The very funny “Real Women Have Curves,” by Josefina Lopez, had its opening night on Sunday, Sep. 13, at the Pasadena Playhouse, under the direction of Seema Sueko. This is a revamped version of the work that Lopez originally wrote in 1988 and that was made into a film by the same title in 2002.
Set in a small factory in East L.A., “Real Women” tells the story of five women working to meet an impossible deadline to keep their sewing factory from going under. In the process, they learn about the importance of loving themselves and supporting one another.
The five actresses in charge of the action are Blanca Araceli as Carmen, Cristina Frias as Carmen’s older daughter Estela, Santana Dempsey as Carmen’s younger daughter Ana, Diana DeLaCruz as Rosali, and Ingrid Oliu as Pancha. (Nicaraguan-born Oliu was also in the cast of the “Real Women” movie.) The ladies are funny, seemingly completely comfortable with one another. They switch back and forth from English to Spanish without losing anything in the translation and immerse you deep into their world.
The Playhouse’ stage was convincingly turned into a sewing shop, with all sorts of machines, fabrics, and table lamps. The audience faces the inside of the shop, and there are windows and a door in the back of the stage that open to an imaginary outdoors. The ladies costumes go from simple, as they are expected on women who are working long-hour days, to fabulous, as they are, at one point, transformed into vixens. The music contributes to the Latin flair, as bits of cumbia, salsa, and other Latin genres accompany scene changes and breaks.
This is the first Latino show that the Playhouse has produced as part of its Diversity Project. It is beautifully done and it will be enjoyed by all audiences, but it is a must for the Latino audience and in particular for folks of Mexican ancestry. Josefina Lopez is a gifted playwright who was born in San Luis Potosi, Mexico, and migrated with her family to the U.S. as a five year old. She has been a presence in the Los Angeles theater scene for years, often presenting plays that are relevant to Boyle Heights and the surrounding communities at the theater that she founded, CASA 0101.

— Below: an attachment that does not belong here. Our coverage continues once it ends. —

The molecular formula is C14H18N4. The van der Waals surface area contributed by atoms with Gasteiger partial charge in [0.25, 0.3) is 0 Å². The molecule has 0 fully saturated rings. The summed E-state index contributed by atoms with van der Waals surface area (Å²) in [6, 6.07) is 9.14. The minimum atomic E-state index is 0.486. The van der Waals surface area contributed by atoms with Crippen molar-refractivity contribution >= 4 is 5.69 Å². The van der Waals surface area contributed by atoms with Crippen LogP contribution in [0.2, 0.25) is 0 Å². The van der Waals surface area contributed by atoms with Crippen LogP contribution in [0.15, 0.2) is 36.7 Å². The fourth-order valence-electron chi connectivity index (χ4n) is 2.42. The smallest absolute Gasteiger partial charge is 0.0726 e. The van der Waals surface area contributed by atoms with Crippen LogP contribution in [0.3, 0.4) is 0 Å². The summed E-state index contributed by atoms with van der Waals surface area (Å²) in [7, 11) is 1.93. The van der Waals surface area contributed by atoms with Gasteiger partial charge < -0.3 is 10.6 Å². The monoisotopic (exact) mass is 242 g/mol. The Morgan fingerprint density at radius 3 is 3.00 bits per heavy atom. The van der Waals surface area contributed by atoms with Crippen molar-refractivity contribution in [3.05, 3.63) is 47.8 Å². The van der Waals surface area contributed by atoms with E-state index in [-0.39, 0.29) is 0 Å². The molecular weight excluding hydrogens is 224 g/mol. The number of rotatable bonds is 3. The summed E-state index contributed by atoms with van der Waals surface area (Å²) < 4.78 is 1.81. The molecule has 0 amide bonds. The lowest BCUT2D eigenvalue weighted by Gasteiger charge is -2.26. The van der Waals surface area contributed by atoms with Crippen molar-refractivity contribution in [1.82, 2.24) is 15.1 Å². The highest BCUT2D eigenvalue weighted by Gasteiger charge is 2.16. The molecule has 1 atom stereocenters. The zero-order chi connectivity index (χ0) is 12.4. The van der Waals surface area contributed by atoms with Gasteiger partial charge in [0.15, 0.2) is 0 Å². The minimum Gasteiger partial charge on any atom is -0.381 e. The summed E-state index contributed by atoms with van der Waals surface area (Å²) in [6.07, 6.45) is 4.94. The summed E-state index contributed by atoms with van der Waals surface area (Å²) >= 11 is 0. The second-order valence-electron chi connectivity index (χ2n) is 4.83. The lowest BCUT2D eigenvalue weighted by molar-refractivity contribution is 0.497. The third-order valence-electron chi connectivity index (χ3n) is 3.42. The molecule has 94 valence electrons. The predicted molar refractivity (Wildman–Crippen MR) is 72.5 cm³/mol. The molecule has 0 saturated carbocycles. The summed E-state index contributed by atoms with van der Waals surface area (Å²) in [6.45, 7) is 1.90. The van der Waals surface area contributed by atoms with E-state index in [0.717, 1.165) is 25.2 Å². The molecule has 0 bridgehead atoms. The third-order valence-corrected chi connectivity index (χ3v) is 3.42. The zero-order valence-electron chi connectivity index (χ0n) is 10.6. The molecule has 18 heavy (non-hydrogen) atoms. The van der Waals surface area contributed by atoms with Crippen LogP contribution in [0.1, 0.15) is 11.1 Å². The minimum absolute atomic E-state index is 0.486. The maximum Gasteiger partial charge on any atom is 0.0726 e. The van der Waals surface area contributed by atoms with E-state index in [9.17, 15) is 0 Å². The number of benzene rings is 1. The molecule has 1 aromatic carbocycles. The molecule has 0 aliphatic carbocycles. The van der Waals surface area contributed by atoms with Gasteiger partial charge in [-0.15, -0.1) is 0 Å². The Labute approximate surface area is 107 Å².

I first saw “Real Women” at CASA 0101, I don’t remember the exact year but probably about a decade and a half ago. Later I also watched the film. This version at the Playhouse has been updated to integrate what is now part of our daily life – Instagram, phones, selfies, and so forth. The gist of the play remains, though, and it is about more than loving one’s body – it’s about recognizing the correlation between struggle, work, and success; about relationships, dreams, and family; and about accepting one’s self.
“Real Women” will perform through October 4, 2015. Tuesday through Friday evenings at 8 p.m.; Saturdays at 4 p.m. and 8 p.m.; Sundays at 2 p.m. and 7 p.m. Tickets are $25 to $85 by calling (626) 356-7529 or visiting http://www.PasadenaPlayhouse.org
Dena Burroughs photo